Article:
During the initial stages of the COVID19 outbreak- before even the World Health Organization (WHO) had termed it as a global pandemic- various supply chain measures were put in place due to the virus’ impact in China, which certainly left severe consequences on the international trade. Amazon, one of the world’s biggest e-commerce companies, encountered intense supply chain disruptions in the wake of the Pandemic that it decided to stop the shipping of all non-essential products temporarily- and it was not the only business to do so.
However, it seems the challenges we are facing have rejuvenated the world to establish new and effective ways of facilitating business. Last month, the World Economic Forum published a report stating that blockchain and digitization could help make supply chains more robust to future disasters, by making supply chains more visible to manufacturers.
As a distributed and immutable ledger of records, blockchain can accurately track and trace the movement of goods in a supply chain, assisting manufacturers and business personnel identify where issues might arise during the production process and establish alternative suppliers instead.
This implies that while a manufacturer may be able to identify challenges with Tier-1 suppliers during a worldwide pandemic or regional crisis, they are less likely to realize what is happening with those supplier’s other business partners, and this is where we believe blockchain could play an essential role in responding to shocks.
In this Pandemic, many manufacturers have established that this is where the problem lies- not in getting products or services rendered by Tier-1 suppliers but by “their” guys, and there lies the potential value in embracing blockchain to track the whole supply chain to spot potential barriers.
Already pharmaceutical supply chains leverage blockchain to achieve compliance and traceability of their products, with MediLedger being the most popular blockchain-based solution used the industry today.
But pharma is not the only sector already exploiting the distributed ledger technology. Several US-based food producers, like Nestle, Carrefour and Starbucks, are already using blockchain for inventory management, and the world has admitted that blockchain is the answer for streamlining the supply chain sector of various industries.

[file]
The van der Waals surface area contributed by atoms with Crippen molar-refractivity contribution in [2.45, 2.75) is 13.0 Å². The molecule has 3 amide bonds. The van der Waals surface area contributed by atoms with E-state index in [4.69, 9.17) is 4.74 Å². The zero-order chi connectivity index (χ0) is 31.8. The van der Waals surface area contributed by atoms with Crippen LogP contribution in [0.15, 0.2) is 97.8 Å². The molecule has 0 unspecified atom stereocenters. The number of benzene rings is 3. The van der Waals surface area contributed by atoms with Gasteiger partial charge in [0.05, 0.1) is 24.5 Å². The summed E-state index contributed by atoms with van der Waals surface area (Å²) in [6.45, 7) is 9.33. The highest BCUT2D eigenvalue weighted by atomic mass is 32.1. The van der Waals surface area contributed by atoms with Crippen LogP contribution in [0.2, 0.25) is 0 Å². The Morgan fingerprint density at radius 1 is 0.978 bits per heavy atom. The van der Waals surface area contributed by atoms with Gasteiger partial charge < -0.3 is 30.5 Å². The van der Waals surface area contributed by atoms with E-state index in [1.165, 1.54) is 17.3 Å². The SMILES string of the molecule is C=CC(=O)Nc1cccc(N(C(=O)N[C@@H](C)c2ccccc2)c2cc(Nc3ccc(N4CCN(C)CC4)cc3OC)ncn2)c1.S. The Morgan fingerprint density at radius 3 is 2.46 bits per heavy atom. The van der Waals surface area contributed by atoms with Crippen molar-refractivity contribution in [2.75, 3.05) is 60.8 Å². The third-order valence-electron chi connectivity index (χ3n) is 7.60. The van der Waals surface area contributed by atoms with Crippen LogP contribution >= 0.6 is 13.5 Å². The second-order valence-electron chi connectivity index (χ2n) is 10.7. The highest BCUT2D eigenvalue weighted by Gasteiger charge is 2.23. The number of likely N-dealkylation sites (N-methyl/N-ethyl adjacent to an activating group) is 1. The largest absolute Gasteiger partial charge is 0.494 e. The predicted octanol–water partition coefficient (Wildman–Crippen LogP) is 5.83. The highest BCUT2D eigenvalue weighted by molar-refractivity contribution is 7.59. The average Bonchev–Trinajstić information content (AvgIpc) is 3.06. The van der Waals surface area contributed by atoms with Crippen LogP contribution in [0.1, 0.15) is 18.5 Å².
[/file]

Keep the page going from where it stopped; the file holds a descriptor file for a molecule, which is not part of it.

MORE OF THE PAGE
From decentralizing the patient health history to improving payment methods, blockchain is becoming a recommendable force in the healthcare industry.
Regarding the COVID19 Pandemic, blockchain-based credentialing systems such as ProCredEx could have a significant impact on accelerating the on-boarding process of extra doctors and retired staff, enabling them to be at the front line and help those in need quicker.
Cryptocurrencies on the limelight
COVID19 has highlighted a significant shortcoming of fiat money, which may accelerate the transition to digital currency.
Physical money, whether made of paper, polymer, or cotton and linen as in the case with the US dollar, can act as an agent of virus transmission. The World Health Organization (WHO) confirmed this statement in their recent press briefing and in a study from Germany which established that Coronavirus could survive on notes, coins, and the plastic exteriors of ATMs for almost a week.
An inflection point for cryptocurrencies
More than 75% of transactions in China are done virtually using WeChat Pay or AliPay. However, the “social governance” aspects of a government-backed digital currency- which might feed into the social credit system well- could prove helpful for closing tabs on quarantined individuals.
For the rest of the world, the urge to improve personal hygiene makes cryptocurrencies an attractive proposition. As the virus spreads and various governments impose lockdowns on their people, banknotes have not been left behind. Paper notes have been disinfected using ultraviolet light and high-temperature ovens in China and placed under a two-week quarantine period in countries as far as Hungary and the US.
If the trend persists and causes rampant distaste for physical notes, the credit card sector is likely to grow, as well as payment companies like PayPal.
On the other hand, if regulators acknowledge the opportunity to seize tighter measures over the economy, governments could be compelled to issue their central bank virtual currencies. This would mark the dawn of a new era of financial experimentation.
For cryptocurrencies, this would be the first real test of an alternative financial system based on scepticism of banks.